Ryan Kalil on brother Matt: 'My problem to make sure he doesn’t light himself on fire'

March, 20, 2017
Mar 20
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Ryan Kalil & Matt KalilBruce Kluckhohn/USA TODAY SportsYounger brother Matt Kalil, right, is in for some renewed sibling rivalry after jumping from Minnesota to Carolina, where Ryan Kalil, left, has been to five Pro Bowls in 10 NFL seasons.

CHARLOTTE, N.C. -- Perhaps the best example of how Ryan and Matt Kalil, two-thirds of the restructured offensive line of the Carolina Panthers, are different can be summed up in one story.

Ryan, Carolina’s Pro Bowl center, shared it when the Panthers made his younger brother their left tackle on the first day of free agency.

It was a tale of fire and brimstone -- sort of.

It took place in Southern California, where the Kalil brothers grew up. Ryan, 31, was a rising star at Servite High School in Anaheim and Matt, 27, was a maverick kid that one day would follow in his footsteps.

As Ryan told it, Matt and his buddies were writing their names in the middle of the street with the fuel from their gas-powered remote control cars. They then set it on fire to leave marks on the street.

"Unbeknownst to him, it was leaking all down his arm and right down his shirt and down his back," Ryan recalled. “One of the flames got too close and he got lit on fire and had to do a full on sprint to the back yard. Luckily, we had a pool and he dove right in. Very minimal burns. That’s one of unfortunately too many stories."

Ryan (6-2, 295) admittedly is more "calculated" and reserved, while Matt (6-7, 317) is more of a "wild man."

“And when I say wild man, I don’t mean he’s like Gronk or anything like that," said Ryan, referring to New England tight end Rob Gronkowski. "He’s more get-after-it and see what happens."

The Kalils are anxious to see what happens when they play on the same team for the first time ever. Both are coming off injuries that prematurely ended their 2016 season -- Ryan a rotator cuff and Matt a hip injury.

Both had surgery and spent the early part of the offseason rehabbing together in California. Both are 100 percent healed and believe some of their best football is ahead of them.

“I’m tremendously excited with the opportunity to play with him," said Ryan, a five-time Pro Bowl selection since being selected in the second round of the 2007 draft. "I know what kind of person he is, and therefore I know what kind of teammate he’s going to be.

“Matt I’ve always known to be someone who is very loyal, has a great work ethic and, aside from all of his athletic abilities, I can’t think of another guy I would want as my teammate than that big Mama Jama because he’s got the heart to go with it."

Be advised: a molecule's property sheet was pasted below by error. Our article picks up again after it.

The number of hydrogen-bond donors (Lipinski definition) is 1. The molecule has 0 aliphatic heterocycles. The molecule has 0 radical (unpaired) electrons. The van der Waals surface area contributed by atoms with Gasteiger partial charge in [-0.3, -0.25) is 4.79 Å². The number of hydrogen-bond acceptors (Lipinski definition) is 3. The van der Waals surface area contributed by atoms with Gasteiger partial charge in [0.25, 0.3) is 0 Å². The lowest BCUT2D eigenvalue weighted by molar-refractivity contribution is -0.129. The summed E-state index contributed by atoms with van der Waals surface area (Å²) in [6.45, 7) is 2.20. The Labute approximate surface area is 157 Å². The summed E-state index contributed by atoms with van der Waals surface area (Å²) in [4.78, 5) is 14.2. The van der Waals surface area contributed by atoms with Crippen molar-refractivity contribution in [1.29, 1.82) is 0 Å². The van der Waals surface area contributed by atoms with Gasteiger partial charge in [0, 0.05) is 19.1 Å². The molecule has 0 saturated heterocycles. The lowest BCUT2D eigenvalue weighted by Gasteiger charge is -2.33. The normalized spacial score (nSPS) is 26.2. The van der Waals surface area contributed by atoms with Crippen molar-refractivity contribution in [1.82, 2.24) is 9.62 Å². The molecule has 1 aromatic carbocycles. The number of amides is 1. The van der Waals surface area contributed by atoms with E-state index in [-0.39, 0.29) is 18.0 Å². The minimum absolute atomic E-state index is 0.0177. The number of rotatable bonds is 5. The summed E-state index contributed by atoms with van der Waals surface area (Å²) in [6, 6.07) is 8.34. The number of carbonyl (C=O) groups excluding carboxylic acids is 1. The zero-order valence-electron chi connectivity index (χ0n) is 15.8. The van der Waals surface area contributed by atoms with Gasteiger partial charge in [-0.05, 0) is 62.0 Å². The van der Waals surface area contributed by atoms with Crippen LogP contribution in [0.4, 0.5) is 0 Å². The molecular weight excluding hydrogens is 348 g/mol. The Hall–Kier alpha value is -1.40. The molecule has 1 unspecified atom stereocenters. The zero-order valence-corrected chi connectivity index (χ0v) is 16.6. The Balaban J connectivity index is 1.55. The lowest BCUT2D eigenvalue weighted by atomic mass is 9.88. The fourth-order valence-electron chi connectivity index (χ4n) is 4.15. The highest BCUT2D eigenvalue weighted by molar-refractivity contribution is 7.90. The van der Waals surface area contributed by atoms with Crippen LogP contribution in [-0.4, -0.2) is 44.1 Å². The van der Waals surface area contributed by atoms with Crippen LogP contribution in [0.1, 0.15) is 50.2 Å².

Ryan insisted he didn’t try to influence Matt into leaving the Minnesota Vikings to join him at Carolina, where he jokingly has offered up his basement as a temporary home.

Matt, the fourth overall pick of the 2012 draft, calls it a once-in-a-lifetime opportunity to play with his “idol” after just missing that opportunity by a year in high school and the University of Southern California.

Then he jokingly said it could be a good or bad thing that they’re playing together.

“He might try to pull some pranks on me and play big brother," Matt said. "We'll see. It's going to be interesting, though."

One thing is certain, Carolina general manager Dave Gettleman didn’t sign Kalil to protect quarterback Cam Newton's blindside simply because uniting the brothers made for a good story.

“You can’t ignore the amount of positive tape on him," Ryan said. "Mr. Gettleman, he’s a former scout. I know he spent a lot of time watching the tape on Matt. He was more excited about the good than any of the inconsistencies he’s had."

Gettleman had to sign a left tackle with the future of Michael Oher, who remains in the concussion protocol after missing the final 13 games last season, uncertain. If Oher returns, he’ll compete with Daryl Williams for the starting job on the right side.

Regardless, a tackle was needed in free agency because this is a weak year at that position in the draft. Gettleman obviously saw Matt a strong option, giving him a $55.5 million deal with $25 guaranteed. It is the richest deal the Panthers ever have given in free agency to a player that hadn’t been on their roster.

This also made for a good story. You can imagine the poking the two will do at each in training camp, maybe even through the media as Ryan did with the fire story.

"My dad will try to act like he didn’t try to influence Matt to come to Carolina," Ryan said of his father, Frank, who insisted he played no part in the decision. "But I think somewhere he was sort of behind the scenes pushing Matt that way. That’s just one less thing he has to worry about. Now it’s sort of my problem to make sure he doesn’t light himself on fire anymore."

David Newton | email

ESPN Staff Writer

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